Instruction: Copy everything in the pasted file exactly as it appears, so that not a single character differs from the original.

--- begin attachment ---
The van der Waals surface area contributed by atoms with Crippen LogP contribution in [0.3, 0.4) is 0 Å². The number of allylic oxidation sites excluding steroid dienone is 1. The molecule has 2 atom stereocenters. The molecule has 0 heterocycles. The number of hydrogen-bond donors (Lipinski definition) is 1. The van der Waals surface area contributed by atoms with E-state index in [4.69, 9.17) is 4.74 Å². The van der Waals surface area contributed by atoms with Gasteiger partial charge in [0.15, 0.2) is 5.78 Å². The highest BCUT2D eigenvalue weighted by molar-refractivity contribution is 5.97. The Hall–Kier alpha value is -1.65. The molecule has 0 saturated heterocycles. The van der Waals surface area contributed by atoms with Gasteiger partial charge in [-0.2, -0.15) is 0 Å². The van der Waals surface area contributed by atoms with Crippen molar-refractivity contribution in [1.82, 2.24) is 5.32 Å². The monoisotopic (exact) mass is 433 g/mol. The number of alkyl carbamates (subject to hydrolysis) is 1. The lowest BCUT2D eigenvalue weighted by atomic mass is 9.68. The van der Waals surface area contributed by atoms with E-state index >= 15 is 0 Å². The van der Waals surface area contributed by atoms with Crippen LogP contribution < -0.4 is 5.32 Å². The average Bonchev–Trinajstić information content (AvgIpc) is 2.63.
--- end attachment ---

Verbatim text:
The van der Waals surface area contributed by atoms with Crippen LogP contribution in [0.3, 0.4) is 0 Å². The number of allylic oxidation sites excluding steroid dienone is 1. The molecule has 2 atom stereocenters. The molecule has 0 heterocycles. The number of hydrogen-bond donors (Lipinski definition) is 1. The van der Waals surface area contributed by atoms with E-state index in [4.69, 9.17) is 4.74 Å². The van der Waals surface area contributed by atoms with Gasteiger partial charge in [0.15, 0.2) is 5.78 Å². The highest BCUT2D eigenvalue weighted by molar-refractivity contribution is 5.97. The Hall–Kier alpha value is -1.65. The molecule has 0 saturated heterocycles. The van der Waals surface area contributed by atoms with Gasteiger partial charge in [-0.2, -0.15) is 0 Å². The van der Waals surface area contributed by atoms with Crippen molar-refractivity contribution in [1.82, 2.24) is 5.32 Å². The monoisotopic (exact) mass is 433 g/mol. The number of alkyl carbamates (subject to hydrolysis) is 1. The lowest BCUT2D eigenvalue weighted by atomic mass is 9.68. The van der Waals surface area contributed by atoms with E-state index >= 15 is 0 Å². The van der Waals surface area contributed by atoms with Crippen LogP contribution < -0.4 is 5.32 Å². The average Bonchev–Trinajstić information content (AvgIpc) is 2.63.